The PS 22 Chorus: Fifth-Graders Become A YouTube Sensation With dozens of widely viewed YouTube videos, celebrity courtships and performances with Tori Amos and Stevie Nicks, the PS 22 Chorus is a bona fide sensation.

Fifth-Grade Chorus Becomes A YouTube Hit

Fifth-Grade Chorus Becomes A YouTube Hit

  • Download
  • <iframe src="" width="100%" height="290" frameborder="0" scrolling="no" title="NPR embedded audio player">
  • Transcript

They're an Internet sensation with more than 40 YouTube videos. They've been courted by celebrities, they've been on Nightline and MTV, they've sung songs with Tori Amos and Stevie Nicks, and they're only 10 and 11 years old. They perform in the fifth-grade chorus from Public School 22 on Staten Island, N.Y., and their singing has captivated millions.

It's a hot summer day in Central Park. School is still out, but Gregg Breinberg, the choral director of the PS 22 Chorus, is rehearsing with the kids for a performance only hours away. They start with warm-up exercises.

Because it's summer, only half of the chorus is here, and for many of the kids, it's a bittersweet experience, because all these children will leave for the sixth grade in a few weeks. They will all go to different middle schools, some of which may not even have a music program, given current budget cuts. But with only half of them present, and even though they have not practiced in months, you can feel their magic immediately.

They start learning a new song: "The World" by Empire of the Sun. Their harmonies are exquisite, even in this early practice session. The words are haunting: "I asked the world a question, 'When did you begin?' / I asked him of his problems, 'Where did you go wrong?' "

Gregg Breinberg makes them do it over and over, coaxing emotion and feeling.

"I want a little more power, guys," Breinberg says. "I don't feel it! You are questioning the world! Didn't you ever wonder how did all this happen? I want to see it. I want to feel it."

A Nontraditional Chorus

PS 22 has its share of troubled kids and poor kids. Seventy-five percent of the students qualify for free lunch, and English is a second language for many of them. But the fifth-graders say Breinberg, whom they call Mr. B, has brought feeling and emotion to their school and to their lives.

"He is not like any other music teacher," Maimouna Faye says. "He really works with us. He helps us get it right. He doesn't yell at us. He is really nice. I am going to miss it."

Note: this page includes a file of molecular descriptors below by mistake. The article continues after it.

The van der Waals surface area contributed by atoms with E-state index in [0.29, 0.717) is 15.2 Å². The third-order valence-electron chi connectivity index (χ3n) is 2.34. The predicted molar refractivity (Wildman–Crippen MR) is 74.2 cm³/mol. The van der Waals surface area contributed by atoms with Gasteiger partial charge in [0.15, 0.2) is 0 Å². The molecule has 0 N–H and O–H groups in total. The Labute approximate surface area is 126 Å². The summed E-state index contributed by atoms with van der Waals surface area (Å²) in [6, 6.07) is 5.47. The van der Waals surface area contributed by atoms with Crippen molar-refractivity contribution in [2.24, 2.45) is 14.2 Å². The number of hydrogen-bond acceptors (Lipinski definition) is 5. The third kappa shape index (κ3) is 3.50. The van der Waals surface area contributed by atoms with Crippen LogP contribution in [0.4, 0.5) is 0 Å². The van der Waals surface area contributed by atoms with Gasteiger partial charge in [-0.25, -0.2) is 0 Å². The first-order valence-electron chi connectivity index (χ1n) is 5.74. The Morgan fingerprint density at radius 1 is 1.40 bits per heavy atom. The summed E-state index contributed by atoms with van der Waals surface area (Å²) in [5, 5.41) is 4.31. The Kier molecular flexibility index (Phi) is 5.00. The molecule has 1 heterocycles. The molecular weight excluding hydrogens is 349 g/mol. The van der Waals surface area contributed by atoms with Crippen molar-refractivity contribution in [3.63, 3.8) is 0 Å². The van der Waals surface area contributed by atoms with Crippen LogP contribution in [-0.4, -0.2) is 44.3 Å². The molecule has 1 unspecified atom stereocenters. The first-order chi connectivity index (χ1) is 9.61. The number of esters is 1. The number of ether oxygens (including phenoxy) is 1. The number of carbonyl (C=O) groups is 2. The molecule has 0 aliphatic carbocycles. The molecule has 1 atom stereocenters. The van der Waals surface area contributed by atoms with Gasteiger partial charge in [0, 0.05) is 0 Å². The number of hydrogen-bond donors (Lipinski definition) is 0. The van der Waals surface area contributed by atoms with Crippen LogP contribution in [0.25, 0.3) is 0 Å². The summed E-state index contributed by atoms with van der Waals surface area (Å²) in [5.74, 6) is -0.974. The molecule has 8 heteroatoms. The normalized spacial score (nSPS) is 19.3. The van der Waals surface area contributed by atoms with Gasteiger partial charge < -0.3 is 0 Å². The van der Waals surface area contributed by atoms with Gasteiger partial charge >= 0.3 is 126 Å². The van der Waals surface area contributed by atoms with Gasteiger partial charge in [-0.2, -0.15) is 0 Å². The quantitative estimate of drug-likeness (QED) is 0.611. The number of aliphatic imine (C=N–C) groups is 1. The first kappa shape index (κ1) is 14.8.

Breinberg describes himself as "nontraditional and intense." He says he's extremely passionate about the music.

"[If] I don't feel that they are giving 100 percent, yes, I will get intense with them, and I will say, 'This isn't fair. I am working so hard for you, I am trying to do my best for you — you have to come through for me,' " Breinberg says.

But Breinberg is also a goofball. He's eccentric and emotional. He's been known to weep at performances and show the boys in the chorus that it's fine to cry and show emotion and be themselves.

"What is so wonderful about these kids," Breinberg says, "they are in this environment that we have created together, that allows them to express themselves and totally be wacky and silly and not worry that they will be made fun of — to be able to sing a solo, make a mistake, and know that it is a safe place and a place they can go to and express themselves."

Gabriel Vasquez says being in the chorus has allowed him to do something that he often doesn't have a place for: "letting out your emotions and everything, showing your feelings and letting it all out."

"If I was mad one day," Maimouna Faye says, "I could go to chorus without yelling at somebody or getting mad or pouting or something like that."

More To Music Than Radio

PS 22 Chorus takes a break from rehearsals in Central Park for a group photo. Margot Adler/NPR hide caption

toggle caption
Margot Adler/NPR

PS 22 Chorus takes a break from rehearsals in Central Park for a group photo.

Margot Adler/NPR

Breinberg says many factors have contributed to the group's success.

"I think they are good," Breinberg says. "There is something magical about their performances. I also think it is their selections. I think they sing selections that people don't expect. I try to teach them [that] there is more to music than what they hear on the radio, and to be open, so they are exploring all these different genres. And they bring their own thing to it: They have their own twist, their own sound, and when you bring something unique to the table, that catches people's interest."

The PS 22 Chorus has found millions of viewers on the Internet, but Breinberg says the future of the chorus remains uncertain. He is still waiting to hear whether, amid education budget cuts in New York City, his chorus will be fully funded, allowing him and the kids the time to practice and perform as they have done in years past.